Typically my approach is to say thank you for any feedback, then prayerfully evaluate what I am supposed to make of it.  Usually I find that meaningful feedback and compliments will come with a combination of factors – (A) Time – a week or a year later usually means more than five minutes later, (B) Thought – when people are really thinking about what was said, it will typically show, (C) Transformation – the best encouragements are not mere words, but supported by reality.  If all three are missing, then we may be dealing with empty feedback that has the nourishment value of a boiled sweet.

Here are ten reasons why I think it wise not to get too excited by feedback right after you preach.

1. The “competition” reality.  Sometimes people will heap on the praise because they have no real point of comparison.  Don’t assume they are thinking about your favourite preachers when someone tells you that haven’t heard any better.  It may simply be the case that they have a very limited experience of other preachers (sadly true in some churches you might visit), or perhaps…

2. The “memory” reality.  Perhaps positive feedback is skewed by a very limited memory.  What they just heard is the only sermon in their short-term memory, and so it stands out.  Don’t test a “best I’ve heard in months” comment with a “can you tell me the main idea and take home gems from last week’s message?” Chances are, your message may be equally misty come next Sunday!

3. The “polite override” mechanism.  Some people in churches have a politeness override mechanism that makes them say things to be polite that they don’t really mean.  It happens at dinner tables when a dish has been obliterated, but to be polite, they will maintain it is “really good!”  Call it dishonest, or call it polite, but remember it may happen after you preach.

We’ll continue the list next time!

 

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Overcoming Preacher’s Block – III

Block2We are coming to the end of a list of suggestions for overcoming preacher’s block . . . how about:

7. Sleep.  Sometimes when you are stuck, you can be tempted to work late and miss sleep.  Don’t.  Get good sleep and then work productively tomorrow.  We are designed to need sleep.  It can be a real step of faith to leave an issue like this with God and curl up in His arms for the night.  Sadly, too many preachers seem to think God is impressed by sugar and caffeine fueled fatigue that results in a vicious cycle of tiredness and inability to concentrate.  We don’t get medals for staying up late and preaching poorly as a result.  Don’t turn the chance to preach into an opportunity to play a mini-martyr.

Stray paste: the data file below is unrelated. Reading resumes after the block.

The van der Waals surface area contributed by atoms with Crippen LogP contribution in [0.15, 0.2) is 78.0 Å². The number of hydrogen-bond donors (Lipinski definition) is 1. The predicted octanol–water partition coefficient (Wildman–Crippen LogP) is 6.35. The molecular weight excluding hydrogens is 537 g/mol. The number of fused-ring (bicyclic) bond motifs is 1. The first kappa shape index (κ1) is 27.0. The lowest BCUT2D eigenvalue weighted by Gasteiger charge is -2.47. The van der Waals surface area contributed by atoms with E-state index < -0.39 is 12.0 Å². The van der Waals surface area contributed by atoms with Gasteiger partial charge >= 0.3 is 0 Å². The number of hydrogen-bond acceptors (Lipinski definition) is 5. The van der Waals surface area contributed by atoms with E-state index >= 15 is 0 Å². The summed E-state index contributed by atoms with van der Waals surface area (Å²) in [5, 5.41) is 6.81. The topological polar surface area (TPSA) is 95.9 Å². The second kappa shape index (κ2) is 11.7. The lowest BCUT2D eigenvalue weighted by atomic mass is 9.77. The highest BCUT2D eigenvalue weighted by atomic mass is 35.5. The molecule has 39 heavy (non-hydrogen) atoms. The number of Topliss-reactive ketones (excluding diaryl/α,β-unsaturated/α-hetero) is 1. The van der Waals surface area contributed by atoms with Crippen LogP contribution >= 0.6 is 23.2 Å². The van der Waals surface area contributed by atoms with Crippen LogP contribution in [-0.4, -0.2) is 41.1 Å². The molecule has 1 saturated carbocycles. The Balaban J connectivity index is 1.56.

8. Confess.  Sometimes preacher’s block is really the fruit of indiscipline, inappropriate distraction, laziness, or some other sin.  I don’t want to come up with a pseudo-solution to avoid facing that.  If you have sinned and become aware of it, then deal with it.  Confess it to God, come back to the cross, repent and lean into His care for you again.  This isn’t some sort of mystical purging ritual.  It is healthy relationship.  You need to walk through the preparation and preaching with God close, so if you don’t feel close due to sin, then get it sorted.  Any short-cut or detour that tries to hide distance in this sense will be an unwise path to take.

What would you add to the list?  What do you do when you get stuck?

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Overcoming Preacher’s Block – II

Block2Continuing our list of suggestions for breaking out of preacher’s block.  Yesterday we thought about Pray, Break and Talk.  Here are some more ideas:

4. Read.  Sometimes it is time for a fresh perspective.  Maybe another commentary on a key section.  Perhaps check some biblical studies books to see if the text appears in the scripture index.  Maybe try a lighter commentary for how they handle this section.  But beware, sometimes the last thing you need is more information in.  This is an option, but it may be the wrong option.  If your block is from a massive input of data and no clarity on how to let the right stuff out, then maybe steer clear of the books at this stage.

5. Write.  Sometimes I get stuck on an outline, or a certain part of a message.  Switching to writing may be helpful.  Perhaps you are struggling with the big picture of the message and need to switch to working out wording.  This may free you up to keep making progress on the message rather than staying stuck on an aspect of the message.

6. Preach.  We are a bit obsessed with “writing” our messages.  Whether it is outlines or manuscripts, we can easily lose sight of the orality of preaching.  The goal is not to write a sermon, but to preach one.  So sometimes the best thing to do is to step away from the keyboard or pen and start talking out loud.  If you were up now, what would you say?  Things that seem so clear on paper sometimes can’t come out of your mouth.  Paper is only one step better than in your head (who hasn’t had clarity in their minds that simply won’t get onto the page?  Well, spoken communication is a step beyond that.  You can feel clear on paper, but still not be able to express what you intend.  Once you hear yourself getting stuck, you know you have issues on paper.  And once you are trying to say it, sometimes you can find a quick detour that makes for an effective message! (Then go write it down.)

We’ll finish the list tomorrow.